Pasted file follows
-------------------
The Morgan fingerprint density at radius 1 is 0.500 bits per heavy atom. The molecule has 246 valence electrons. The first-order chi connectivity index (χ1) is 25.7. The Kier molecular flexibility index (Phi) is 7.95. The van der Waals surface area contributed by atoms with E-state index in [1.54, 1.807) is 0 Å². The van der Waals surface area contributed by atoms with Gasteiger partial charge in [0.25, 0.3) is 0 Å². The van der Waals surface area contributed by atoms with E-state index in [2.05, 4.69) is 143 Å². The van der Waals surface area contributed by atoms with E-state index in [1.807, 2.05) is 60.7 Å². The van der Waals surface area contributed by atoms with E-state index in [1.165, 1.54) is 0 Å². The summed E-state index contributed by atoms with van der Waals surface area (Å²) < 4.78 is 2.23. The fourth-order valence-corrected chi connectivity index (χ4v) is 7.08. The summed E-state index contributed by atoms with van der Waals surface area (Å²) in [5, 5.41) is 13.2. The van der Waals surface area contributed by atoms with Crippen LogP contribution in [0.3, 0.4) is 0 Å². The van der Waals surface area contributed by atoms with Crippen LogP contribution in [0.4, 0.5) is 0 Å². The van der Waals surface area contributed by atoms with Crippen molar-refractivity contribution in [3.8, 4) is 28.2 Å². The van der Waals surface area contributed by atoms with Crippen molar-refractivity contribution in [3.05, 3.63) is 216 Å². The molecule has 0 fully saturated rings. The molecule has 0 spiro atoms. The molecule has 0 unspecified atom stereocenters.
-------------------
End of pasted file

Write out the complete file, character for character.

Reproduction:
The Morgan fingerprint density at radius 1 is 0.500 bits per heavy atom. The molecule has 246 valence electrons. The first-order chi connectivity index (χ1) is 25.7. The Kier molecular flexibility index (Phi) is 7.95. The van der Waals surface area contributed by atoms with E-state index in [1.54, 1.807) is 0 Å². The van der Waals surface area contributed by atoms with Gasteiger partial charge in [0.25, 0.3) is 0 Å². The van der Waals surface area contributed by atoms with E-state index in [2.05, 4.69) is 143 Å². The van der Waals surface area contributed by atoms with E-state index in [1.807, 2.05) is 60.7 Å². The van der Waals surface area contributed by atoms with E-state index in [1.165, 1.54) is 0 Å². The summed E-state index contributed by atoms with van der Waals surface area (Å²) < 4.78 is 2.23. The fourth-order valence-corrected chi connectivity index (χ4v) is 7.08. The summed E-state index contributed by atoms with van der Waals surface area (Å²) in [5, 5.41) is 13.2. The van der Waals surface area contributed by atoms with Crippen LogP contribution in [0.3, 0.4) is 0 Å². The van der Waals surface area contributed by atoms with Crippen LogP contribution in [0.4, 0.5) is 0 Å². The van der Waals surface area contributed by atoms with Crippen molar-refractivity contribution in [3.8, 4) is 28.2 Å². The van der Waals surface area contributed by atoms with Crippen molar-refractivity contribution in [3.05, 3.63) is 216 Å². The molecule has 0 fully saturated rings. The molecule has 0 spiro atoms. The molecule has 0 unspecified atom stereocenters.